The Nevada desert has a special allure. There is a sense of beauty in land dominated by rocks, cactus and wildlife.
Indeed, the mystique of the land is mystifying especially in the outlying areas far from the glitz and glitter of Las Vegas. On any evening, the desert lends a sense of freedom with a clear view of the stars at night.
No hubbub, no traffic jams and brown stucco houses piled on one another. You can run, you can walk and most of all, you can meditate in a desert paradise.
Tucked away in open land 185 miles north of Las Vegas lies a tiny town called Goldfield, which is midway between Beatty to the south and Tonopah to the north.
More than 100 years ago, Goldfield was a hotbed for mining, the promised land for those willing to bring their picks, shovels and for new adventure and the possibility of a big payday.
The boom year for Goldfield was in 1906 when more than $11 million in gold was mined and the population exploded to 20,000, far more than the current count of about 280.
A cloudburst typical of the summer months brought the town to a standstill while causing about $100,000 in damage more than a century ago. You can still feel the devastation and if you listen closely, you can also hear a voice saying “There’s gold in them thar hills.”
As the story goes, three safes filled with gold were carried away by the flood waters. The gold has yet to found and history buffs are trying to find the cache that was swept away.
The desert offers a level of peace and quiet, and considering there is an untold value still buried near Goldfield, the spot has become a popular gathering area for enthusiasts who leave Las Vegas on a Friday afternoon for a weekend in the promised land.
One of those who heads north on U.S. Highway 95 to search for gold is a former Las Vegas chef who now sells vehicles for Friendly Ford in Las Vegas. He and other friends stop at Las Vegas car dealer Jim Marsh’s historic Santa Fe Saloon in Goldfield.
“We go out there about four times a year,” said Sal Ortiz, 56, who admits that a very quiet area is screaming with history. “Once you get into Goldfield, there is a service road east of the town before you get to a dry wash bed.”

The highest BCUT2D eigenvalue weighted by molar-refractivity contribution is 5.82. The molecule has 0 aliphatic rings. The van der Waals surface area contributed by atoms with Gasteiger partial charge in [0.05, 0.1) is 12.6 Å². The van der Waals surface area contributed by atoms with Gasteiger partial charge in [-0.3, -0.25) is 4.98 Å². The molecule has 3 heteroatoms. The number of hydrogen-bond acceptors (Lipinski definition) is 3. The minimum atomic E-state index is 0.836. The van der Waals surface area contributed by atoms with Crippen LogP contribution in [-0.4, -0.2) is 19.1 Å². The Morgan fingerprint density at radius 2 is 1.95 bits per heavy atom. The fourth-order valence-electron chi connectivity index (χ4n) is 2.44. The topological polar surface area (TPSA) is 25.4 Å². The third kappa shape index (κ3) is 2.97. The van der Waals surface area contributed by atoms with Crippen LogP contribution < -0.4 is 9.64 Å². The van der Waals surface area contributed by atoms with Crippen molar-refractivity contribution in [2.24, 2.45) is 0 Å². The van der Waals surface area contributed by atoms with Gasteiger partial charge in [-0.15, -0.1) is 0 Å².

From the Santa Fe, the group heads east toward what is called “The bottom wash.” About ten miles down the wash is where the gold should be waiting all these years later.
Once the group settles down at their new desert camp, it’s time to relax. Sooner or later, conversation turns to the lost gold.
“Who knows what it’d be worth now?” Ortiz wonders. “One safe is said to be six foot by 10 foot wide. It could be worth millions at this point. The safes weigh tons.”
In the meantime, the Bureau of Land Management recently removed restrictions on land in the area opening up even more acreage to explore. And as word spreads about the desert version of Megabucks, the Santa Fe Saloon and other surrounding businesses embraced the gold fever.
“We mark our spots with our GPS’s,” explained Ortiz, a native Las Vegas who graduated from Bonanza High School in 1978, “This is a very serious endeavor and we hunt all over.
“However, the story of the lost safes remains one of the hottest topics for a bunch of old prospectors like us. We’re known as the new old prospectors.”
According to Ortiz, nobody knows for sure about the overall value.
“You’d really have to dig down a long way to find it,” Ortiz said. “It should be down about 40-50 feet.”
And the value?
“Oh, it’s now worth millions,” Ortiz said. “If we ever find it, you can rest assured that we’d never have to work another day.”
Ortiz said he has made friends out in the middle of nowhere.
“They love it out there,” he said. “We have seen people there from Arizona, North Carolina, Utah and as far away as Connecticut. It’s a great experience that generates endless stories.”
Goldfield also survived two fires. The first was March 4, 1905 when a gas lamp exploded. The second fire took place sometime later.
Laurel Arnold is the manager of the saloon, the motel, the public laundry mat and anything else that needs attention. She is a native of northern Idaho.
“I work the bar four days a week, although I’m on call seven days a week, 24 hours a day,” said Arnold, who has lived in Goldfield since 1988. “There are so many awesome stories here.”
Arnold said she has only heard of one missing safe, although the Las Vegas treasure hunters swear there are three. Either way, the history lives on especially at the Santa Fe Saloon.
“In fact, Virgil Earp, the brother of Wyatt Earp, was the deputy sheriff in Goldfield. I love living in a small town. When you walk into the Santa Fe Saloon, you are looking at a mini-museum. The bar will be 111 years old in July.”
One safe or three, it’s a great weekend away from the rigors of the big city, and the stories are never-ending.